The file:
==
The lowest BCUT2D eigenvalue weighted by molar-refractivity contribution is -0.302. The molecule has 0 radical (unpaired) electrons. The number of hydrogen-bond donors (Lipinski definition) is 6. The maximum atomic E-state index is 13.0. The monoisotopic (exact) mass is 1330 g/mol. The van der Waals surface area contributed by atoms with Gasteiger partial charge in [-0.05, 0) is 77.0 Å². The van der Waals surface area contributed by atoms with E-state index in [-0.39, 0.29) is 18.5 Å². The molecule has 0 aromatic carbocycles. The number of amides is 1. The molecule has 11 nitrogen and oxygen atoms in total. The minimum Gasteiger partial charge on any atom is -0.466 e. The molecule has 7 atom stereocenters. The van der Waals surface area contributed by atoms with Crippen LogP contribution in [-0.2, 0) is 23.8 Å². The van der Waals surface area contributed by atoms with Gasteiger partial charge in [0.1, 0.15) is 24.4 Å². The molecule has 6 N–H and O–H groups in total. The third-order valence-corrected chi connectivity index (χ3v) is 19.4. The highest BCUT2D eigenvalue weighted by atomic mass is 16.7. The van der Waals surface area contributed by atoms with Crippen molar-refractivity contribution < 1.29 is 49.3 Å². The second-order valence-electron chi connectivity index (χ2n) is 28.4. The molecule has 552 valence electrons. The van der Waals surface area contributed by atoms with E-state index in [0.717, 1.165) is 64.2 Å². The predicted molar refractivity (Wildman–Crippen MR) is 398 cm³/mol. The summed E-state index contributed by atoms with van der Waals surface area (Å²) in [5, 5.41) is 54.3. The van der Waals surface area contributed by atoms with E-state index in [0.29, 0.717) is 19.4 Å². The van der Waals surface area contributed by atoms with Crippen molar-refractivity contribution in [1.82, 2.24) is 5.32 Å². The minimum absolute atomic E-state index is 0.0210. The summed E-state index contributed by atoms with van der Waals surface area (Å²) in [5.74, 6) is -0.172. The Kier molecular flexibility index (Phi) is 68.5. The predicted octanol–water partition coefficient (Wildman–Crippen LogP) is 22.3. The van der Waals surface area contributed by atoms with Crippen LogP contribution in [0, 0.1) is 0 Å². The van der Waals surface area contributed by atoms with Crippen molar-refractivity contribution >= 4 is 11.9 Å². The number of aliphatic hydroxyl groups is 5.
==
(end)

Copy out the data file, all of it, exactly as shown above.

The lowest BCUT2D eigenvalue weighted by molar-refractivity contribution is -0.302. The molecule has 0 radical (unpaired) electrons. The number of hydrogen-bond donors (Lipinski definition) is 6. The maximum atomic E-state index is 13.0. The monoisotopic (exact) mass is 1330 g/mol. The van der Waals surface area contributed by atoms with Gasteiger partial charge in [-0.05, 0) is 77.0 Å². The van der Waals surface area contributed by atoms with E-state index in [-0.39, 0.29) is 18.5 Å². The molecule has 0 aromatic carbocycles. The number of amides is 1. The molecule has 11 nitrogen and oxygen atoms in total. The minimum Gasteiger partial charge on any atom is -0.466 e. The molecule has 7 atom stereocenters. The van der Waals surface area contributed by atoms with Crippen LogP contribution in [-0.2, 0) is 23.8 Å². The van der Waals surface area contributed by atoms with Gasteiger partial charge in [0.1, 0.15) is 24.4 Å². The molecule has 6 N–H and O–H groups in total. The third-order valence-corrected chi connectivity index (χ3v) is 19.4. The highest BCUT2D eigenvalue weighted by atomic mass is 16.7. The van der Waals surface area contributed by atoms with Crippen molar-refractivity contribution < 1.29 is 49.3 Å². The second-order valence-electron chi connectivity index (χ2n) is 28.4. The molecule has 552 valence electrons. The van der Waals surface area contributed by atoms with E-state index in [0.717, 1.165) is 64.2 Å². The predicted molar refractivity (Wildman–Crippen MR) is 398 cm³/mol. The summed E-state index contributed by atoms with van der Waals surface area (Å²) in [5, 5.41) is 54.3. The van der Waals surface area contributed by atoms with E-state index in [0.29, 0.717) is 19.4 Å². The van der Waals surface area contributed by atoms with Crippen molar-refractivity contribution in [1.82, 2.24) is 5.32 Å². The minimum absolute atomic E-state index is 0.0210. The summed E-state index contributed by atoms with van der Waals surface area (Å²) in [5.74, 6) is -0.172. The Kier molecular flexibility index (Phi) is 68.5. The predicted octanol–water partition coefficient (Wildman–Crippen LogP) is 22.3. The van der Waals surface area contributed by atoms with Crippen LogP contribution in [0, 0.1) is 0 Å². The van der Waals surface area contributed by atoms with Crippen molar-refractivity contribution >= 4 is 11.9 Å². The number of aliphatic hydroxyl groups is 5.